You’re also seeing all-mahogany bodies, maple bodies, ebony fretboards, and even maple fretboards in this price range that helps to tighten up those lows when the pickups are hot and bright. Necks are also made with three pieces where you may see a combo with a maple, mahogany, and maple build.
But, do tonewoods matter on an electric guitar? Yes, they do. While the electronics shape the sound, the strings vibrate against the tonewoods that affects vibrational length and strength, not unlike the soundboard on an acoustic guitar.
The tonewood will contribute its tonal characteristics, and you can be as picky as you want with what tonewoods you want to see in your guitar. Big name manufacturers have the luxury of making the same model in multiple colors, finishes, and various tonewoods for the body, neck, and fingerboard. You may not always find the exact combo you want, so investigate the tonal specifics of the guitar you like to see if it will do. You might just find that it has a tonewood that is great for all genres and styles of playing.
Pickups are becoming more important as players become more specific about tonal ranges and their options. You’ll see a ton of guitars with the ability to coil split, pots equipped with treble bleed circuits, and no-load tone pots to enhance the high-end frequencies.
Seymour Duncan, EVH, EMG, Sustainiac – they’re all brands associated with excellent grade pickups. Alnico magnets seem to be the standard as we see ceramic magnets used less often in this price range. Manufacturers are putting their own pickups on the guitars that have been specifically designed for a certain series of guitars and paired in such a way that it brings out unique sounds associated with their lines of guitars.
The options are endless. Start looking into what pickups and pots are equipped on the guitar so you know exactly what you can achieve, whether you’re an all-round type of player, a metal and heavy rock player, or blues and jazz swinger.
Hardware gets better in this price range, too. Bridges are often locking with upgrades to support tremolo bars and stable tuning. Each bridge will have their own design to support the music genre, easy string changing, or even a feature to “pop” in a whammy bar.
Tuning gears are better too as we start seeing Grover and high-end manufacturer machine heads often with an 18:1 gear ratio. Many have the locking tuners as this price range promises quality tuning stability, but specific models may go without, opting instead for the non-locking tuners to fit a vintage motif or other theme.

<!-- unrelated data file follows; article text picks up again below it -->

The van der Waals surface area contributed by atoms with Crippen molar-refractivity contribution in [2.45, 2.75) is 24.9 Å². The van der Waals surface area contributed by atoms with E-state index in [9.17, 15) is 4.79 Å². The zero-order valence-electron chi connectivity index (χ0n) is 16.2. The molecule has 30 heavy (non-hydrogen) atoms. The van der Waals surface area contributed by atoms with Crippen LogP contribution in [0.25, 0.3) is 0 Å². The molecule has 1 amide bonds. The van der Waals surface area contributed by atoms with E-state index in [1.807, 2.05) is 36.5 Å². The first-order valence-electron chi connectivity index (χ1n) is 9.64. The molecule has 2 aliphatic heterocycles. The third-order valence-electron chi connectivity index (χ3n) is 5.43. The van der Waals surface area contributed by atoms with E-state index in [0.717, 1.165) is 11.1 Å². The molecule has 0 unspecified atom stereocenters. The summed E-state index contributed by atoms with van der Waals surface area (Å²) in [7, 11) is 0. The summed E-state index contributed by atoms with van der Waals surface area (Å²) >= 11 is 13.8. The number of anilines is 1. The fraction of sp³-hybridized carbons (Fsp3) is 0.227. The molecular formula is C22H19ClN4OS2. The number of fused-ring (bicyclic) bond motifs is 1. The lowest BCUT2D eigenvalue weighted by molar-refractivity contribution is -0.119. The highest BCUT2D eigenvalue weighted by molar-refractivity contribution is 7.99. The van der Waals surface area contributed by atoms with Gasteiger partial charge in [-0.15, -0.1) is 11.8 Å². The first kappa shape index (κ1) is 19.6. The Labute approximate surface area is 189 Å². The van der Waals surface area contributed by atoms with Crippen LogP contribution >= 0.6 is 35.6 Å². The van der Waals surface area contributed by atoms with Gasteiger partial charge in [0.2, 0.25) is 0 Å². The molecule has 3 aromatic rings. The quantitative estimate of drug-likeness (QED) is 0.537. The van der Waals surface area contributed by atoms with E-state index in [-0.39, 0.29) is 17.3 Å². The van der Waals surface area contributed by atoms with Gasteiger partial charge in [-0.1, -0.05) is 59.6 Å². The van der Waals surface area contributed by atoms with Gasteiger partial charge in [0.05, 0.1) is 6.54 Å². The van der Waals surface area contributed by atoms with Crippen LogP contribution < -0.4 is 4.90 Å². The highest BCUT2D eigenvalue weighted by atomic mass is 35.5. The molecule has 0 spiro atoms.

Real bone nuts and locking nuts are found here, tons of gold hardware, and body and fingerboard binding are almost always expected. Manufacturers are also getting more specific with what metals they use for bridge/saddle parts and pickup bases and wires.
Most of the time, you can be rest assured that you have the good stuff when it comes to hardware in this price range.
Used VS New
Of course, buying new is always the best way to go. You have the assurance that you’re the first-time buyer, it comes with a warranty, and you won’t have to worry about modifications having been done that you don’t like or may devalue a guitar.
However, if you’re landing a signature or genuine guitar for a fraction of the cost in this price range, it may very well be worth inspecting and considering it for purchase. You’ll have to look at the normal “wear and tear” as buying AS-IS, is the risk you take.
You’ll also need to look at what modifications have been done. Are you looking for an original or would you mind the “upgrades” that have been done that may suit your style better? If buying from a private seller, be sure to run the guitar by a professional to get an okay on the condition. If buying from a shop, insist on a warranty or guarantee coverage to get you past the first 30 days at the least to provide peace of mind about your buy.
Shape Your Sound
The guitars in this price range are being designed in a way to appeal to your specific tastes. You have vintage style guitars with modern upgrades, signature models with original appeal, and modern guitars with features to maximize contemporary music genres and playing styles.
While you’re testing out the limits of the pickups and hardware to see if it can handle your own unique sound demands, don’t forget there are other factors in place that can help you shape your talent. Amps, pedals, even high-quality cables can make all the difference.
We have no doubt that you will find a guitar in this price range that will complete your collection, make you stand out from the crowd, and will cut through the densest mixes on stage. The bad thing is, your other guitars may stand neglected for a while!